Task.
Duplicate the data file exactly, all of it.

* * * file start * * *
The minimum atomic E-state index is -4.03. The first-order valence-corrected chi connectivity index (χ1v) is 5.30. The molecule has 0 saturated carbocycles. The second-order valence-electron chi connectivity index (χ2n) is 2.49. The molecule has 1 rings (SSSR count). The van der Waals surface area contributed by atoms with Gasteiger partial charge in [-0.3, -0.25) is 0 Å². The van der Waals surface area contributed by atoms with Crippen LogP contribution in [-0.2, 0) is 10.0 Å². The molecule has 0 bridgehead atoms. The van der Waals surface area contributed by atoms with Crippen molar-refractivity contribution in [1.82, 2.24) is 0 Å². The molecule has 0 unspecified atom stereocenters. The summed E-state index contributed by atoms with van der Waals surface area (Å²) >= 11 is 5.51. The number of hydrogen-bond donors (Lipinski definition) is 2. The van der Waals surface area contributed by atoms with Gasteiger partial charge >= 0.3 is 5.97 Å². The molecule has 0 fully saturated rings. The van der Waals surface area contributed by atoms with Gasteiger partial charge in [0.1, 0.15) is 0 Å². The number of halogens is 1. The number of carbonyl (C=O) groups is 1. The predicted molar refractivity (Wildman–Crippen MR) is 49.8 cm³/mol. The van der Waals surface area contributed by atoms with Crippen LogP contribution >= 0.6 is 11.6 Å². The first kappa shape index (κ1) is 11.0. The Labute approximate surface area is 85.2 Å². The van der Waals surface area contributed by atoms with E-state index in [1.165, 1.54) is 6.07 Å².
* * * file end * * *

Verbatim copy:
The minimum atomic E-state index is -4.03. The first-order valence-corrected chi connectivity index (χ1v) is 5.30. The molecule has 0 saturated carbocycles. The second-order valence-electron chi connectivity index (χ2n) is 2.49. The molecule has 1 rings (SSSR count). The van der Waals surface area contributed by atoms with Gasteiger partial charge in [-0.3, -0.25) is 0 Å². The van der Waals surface area contributed by atoms with Crippen LogP contribution in [-0.2, 0) is 10.0 Å². The molecule has 0 bridgehead atoms. The van der Waals surface area contributed by atoms with Crippen molar-refractivity contribution in [1.82, 2.24) is 0 Å². The molecule has 0 unspecified atom stereocenters. The summed E-state index contributed by atoms with van der Waals surface area (Å²) >= 11 is 5.51. The number of hydrogen-bond donors (Lipinski definition) is 2. The van der Waals surface area contributed by atoms with Gasteiger partial charge >= 0.3 is 5.97 Å². The molecule has 0 fully saturated rings. The van der Waals surface area contributed by atoms with Gasteiger partial charge in [0.1, 0.15) is 0 Å². The number of halogens is 1. The number of carbonyl (C=O) groups is 1. The predicted molar refractivity (Wildman–Crippen MR) is 49.8 cm³/mol. The van der Waals surface area contributed by atoms with Crippen LogP contribution >= 0.6 is 11.6 Å². The first kappa shape index (κ1) is 11.0. The Labute approximate surface area is 85.2 Å². The van der Waals surface area contributed by atoms with E-state index in [1.165, 1.54) is 6.07 Å².